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Bimal Arora, chairperson of the Centre for Responsible Business, at the conference on ‘India and Sustainability Standards’

‘Companies lack leaders who drive sustainability’

Civil Society News, New Delhi

Companies that choose voluntary compliance and report thoroughly on their own sustainability build trust among stakeholders. They also strengthen their internal processes and stand a better chance of being globally competitive. How do Indian companies fare? Do they see reporting on themselves as an opportunity or a mere formality? Is sustainability seen across the range of engagements with society? Or is it limited to a handful of factory floor practices? Is it wrongly confused with Corporate Social Responsibility (CSR)?

To find out, Civil Society spoke to Dr. Bimal Arora, chairperson of the Centre for Responsible Business (CRB). Dr. Arora has been interacting with Indian and global companies on questions of sustainability for more two decades. He has been a keen observer of corporate behaviour. In November, CRB organised a conference in New Delhi on ‘India and Sustainability Standards’ to encourage Indian companies to learn and introspect.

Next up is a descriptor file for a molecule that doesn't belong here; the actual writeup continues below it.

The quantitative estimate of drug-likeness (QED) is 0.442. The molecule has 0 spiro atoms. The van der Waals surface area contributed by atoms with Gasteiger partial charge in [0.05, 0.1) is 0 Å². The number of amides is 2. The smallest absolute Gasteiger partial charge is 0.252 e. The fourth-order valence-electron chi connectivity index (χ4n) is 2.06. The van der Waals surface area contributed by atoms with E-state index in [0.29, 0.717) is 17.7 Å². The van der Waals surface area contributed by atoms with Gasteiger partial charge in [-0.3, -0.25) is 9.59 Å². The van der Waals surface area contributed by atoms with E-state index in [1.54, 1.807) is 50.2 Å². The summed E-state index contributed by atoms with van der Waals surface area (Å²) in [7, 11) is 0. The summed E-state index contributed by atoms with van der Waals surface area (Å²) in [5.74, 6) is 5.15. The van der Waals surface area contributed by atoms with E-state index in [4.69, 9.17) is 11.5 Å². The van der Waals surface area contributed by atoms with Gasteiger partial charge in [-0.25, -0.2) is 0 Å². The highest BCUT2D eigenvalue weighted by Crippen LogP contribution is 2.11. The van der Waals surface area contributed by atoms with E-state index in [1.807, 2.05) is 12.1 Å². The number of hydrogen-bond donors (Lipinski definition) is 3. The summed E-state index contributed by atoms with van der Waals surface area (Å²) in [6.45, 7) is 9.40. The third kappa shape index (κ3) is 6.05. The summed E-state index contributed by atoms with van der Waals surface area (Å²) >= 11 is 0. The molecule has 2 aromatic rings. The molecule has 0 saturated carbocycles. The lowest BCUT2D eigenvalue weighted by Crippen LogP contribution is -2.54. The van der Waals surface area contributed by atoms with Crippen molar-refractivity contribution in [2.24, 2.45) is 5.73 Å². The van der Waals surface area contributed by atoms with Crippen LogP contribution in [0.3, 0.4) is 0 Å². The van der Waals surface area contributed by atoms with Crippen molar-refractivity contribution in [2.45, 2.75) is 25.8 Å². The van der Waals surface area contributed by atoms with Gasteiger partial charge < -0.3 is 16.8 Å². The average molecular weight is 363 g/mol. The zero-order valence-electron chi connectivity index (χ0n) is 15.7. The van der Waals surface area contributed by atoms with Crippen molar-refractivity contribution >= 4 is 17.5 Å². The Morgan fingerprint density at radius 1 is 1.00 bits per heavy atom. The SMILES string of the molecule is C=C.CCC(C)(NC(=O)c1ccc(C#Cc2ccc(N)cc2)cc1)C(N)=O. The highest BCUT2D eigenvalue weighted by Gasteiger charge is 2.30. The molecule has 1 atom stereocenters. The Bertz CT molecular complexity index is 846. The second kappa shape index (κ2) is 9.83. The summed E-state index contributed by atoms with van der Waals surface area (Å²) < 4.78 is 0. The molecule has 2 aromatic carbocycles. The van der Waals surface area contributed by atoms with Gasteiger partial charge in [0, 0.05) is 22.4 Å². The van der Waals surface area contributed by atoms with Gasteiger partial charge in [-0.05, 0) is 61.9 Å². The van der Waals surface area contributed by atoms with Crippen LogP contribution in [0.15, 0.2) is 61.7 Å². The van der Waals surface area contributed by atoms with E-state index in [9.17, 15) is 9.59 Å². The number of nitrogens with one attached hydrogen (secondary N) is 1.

What is the state of reporting by companies in India. It is, after all, five years since the voluntary reporting guidelines were framed.

 I would say reporting in India is growing. I know GRI (the Global Reporting Initiative) has been around for a while in India. We have the Carbon Disclosure Project. We have the Water Disclosure Project. We now have the BRR or Business Responsibility Reporting. So, the whole momentum around reporting has been growing the past five years or so.

 

But when you say growing, what exactly do you mean? What is the quality of the reporting?

It is getting serious in the leadership companies. The bigger ones like the Tatas and Birlas have been engaging with the reporting process. The way it works is that the initial five years is the learning phase. During this time a company is only ticking boxes and is not using reporting as a ...

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